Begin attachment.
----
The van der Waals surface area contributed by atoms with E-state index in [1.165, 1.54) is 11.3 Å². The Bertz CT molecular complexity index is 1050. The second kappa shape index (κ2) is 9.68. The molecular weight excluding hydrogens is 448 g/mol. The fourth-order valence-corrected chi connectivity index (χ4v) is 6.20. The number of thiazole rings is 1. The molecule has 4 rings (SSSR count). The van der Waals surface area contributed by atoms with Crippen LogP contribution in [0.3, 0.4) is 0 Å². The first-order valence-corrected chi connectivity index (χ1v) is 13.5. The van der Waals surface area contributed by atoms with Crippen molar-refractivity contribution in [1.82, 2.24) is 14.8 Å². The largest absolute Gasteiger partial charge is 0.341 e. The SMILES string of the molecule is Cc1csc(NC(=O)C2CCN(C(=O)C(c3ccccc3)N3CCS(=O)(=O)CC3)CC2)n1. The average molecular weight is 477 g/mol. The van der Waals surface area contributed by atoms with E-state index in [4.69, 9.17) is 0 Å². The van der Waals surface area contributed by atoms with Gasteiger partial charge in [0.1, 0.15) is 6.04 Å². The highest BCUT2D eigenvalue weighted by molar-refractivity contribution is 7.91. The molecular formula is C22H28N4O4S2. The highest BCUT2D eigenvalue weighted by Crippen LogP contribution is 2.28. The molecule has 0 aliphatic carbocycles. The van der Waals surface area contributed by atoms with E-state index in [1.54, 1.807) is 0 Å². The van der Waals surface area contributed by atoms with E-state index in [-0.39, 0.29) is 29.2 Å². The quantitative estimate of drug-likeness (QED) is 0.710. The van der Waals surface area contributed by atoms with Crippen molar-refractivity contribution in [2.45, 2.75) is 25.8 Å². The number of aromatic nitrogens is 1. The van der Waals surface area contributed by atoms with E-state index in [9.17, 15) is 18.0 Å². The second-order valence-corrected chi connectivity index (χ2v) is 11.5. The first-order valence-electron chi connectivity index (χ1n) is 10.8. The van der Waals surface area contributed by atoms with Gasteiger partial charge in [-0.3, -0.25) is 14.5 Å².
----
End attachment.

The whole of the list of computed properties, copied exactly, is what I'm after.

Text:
The van der Waals surface area contributed by atoms with E-state index in [1.165, 1.54) is 11.3 Å². The Bertz CT molecular complexity index is 1050. The second kappa shape index (κ2) is 9.68. The molecular weight excluding hydrogens is 448 g/mol. The fourth-order valence-corrected chi connectivity index (χ4v) is 6.20. The number of thiazole rings is 1. The molecule has 4 rings (SSSR count). The van der Waals surface area contributed by atoms with Crippen LogP contribution in [0.3, 0.4) is 0 Å². The first-order valence-corrected chi connectivity index (χ1v) is 13.5. The van der Waals surface area contributed by atoms with Crippen molar-refractivity contribution in [1.82, 2.24) is 14.8 Å². The largest absolute Gasteiger partial charge is 0.341 e. The SMILES string of the molecule is Cc1csc(NC(=O)C2CCN(C(=O)C(c3ccccc3)N3CCS(=O)(=O)CC3)CC2)n1. The average molecular weight is 477 g/mol. The van der Waals surface area contributed by atoms with E-state index in [4.69, 9.17) is 0 Å². The van der Waals surface area contributed by atoms with Gasteiger partial charge in [0.1, 0.15) is 6.04 Å². The highest BCUT2D eigenvalue weighted by molar-refractivity contribution is 7.91. The molecular formula is C22H28N4O4S2. The highest BCUT2D eigenvalue weighted by Crippen LogP contribution is 2.28. The molecule has 0 aliphatic carbocycles. The van der Waals surface area contributed by atoms with E-state index in [1.54, 1.807) is 0 Å². The van der Waals surface area contributed by atoms with E-state index in [-0.39, 0.29) is 29.2 Å². The quantitative estimate of drug-likeness (QED) is 0.710. The van der Waals surface area contributed by atoms with Crippen molar-refractivity contribution in [2.45, 2.75) is 25.8 Å². The number of aromatic nitrogens is 1. The van der Waals surface area contributed by atoms with E-state index in [9.17, 15) is 18.0 Å². The second-order valence-corrected chi connectivity index (χ2v) is 11.5. The first-order valence-electron chi connectivity index (χ1n) is 10.8. The van der Waals surface area contributed by atoms with Gasteiger partial charge in [-0.3, -0.25) is 14.5 Å².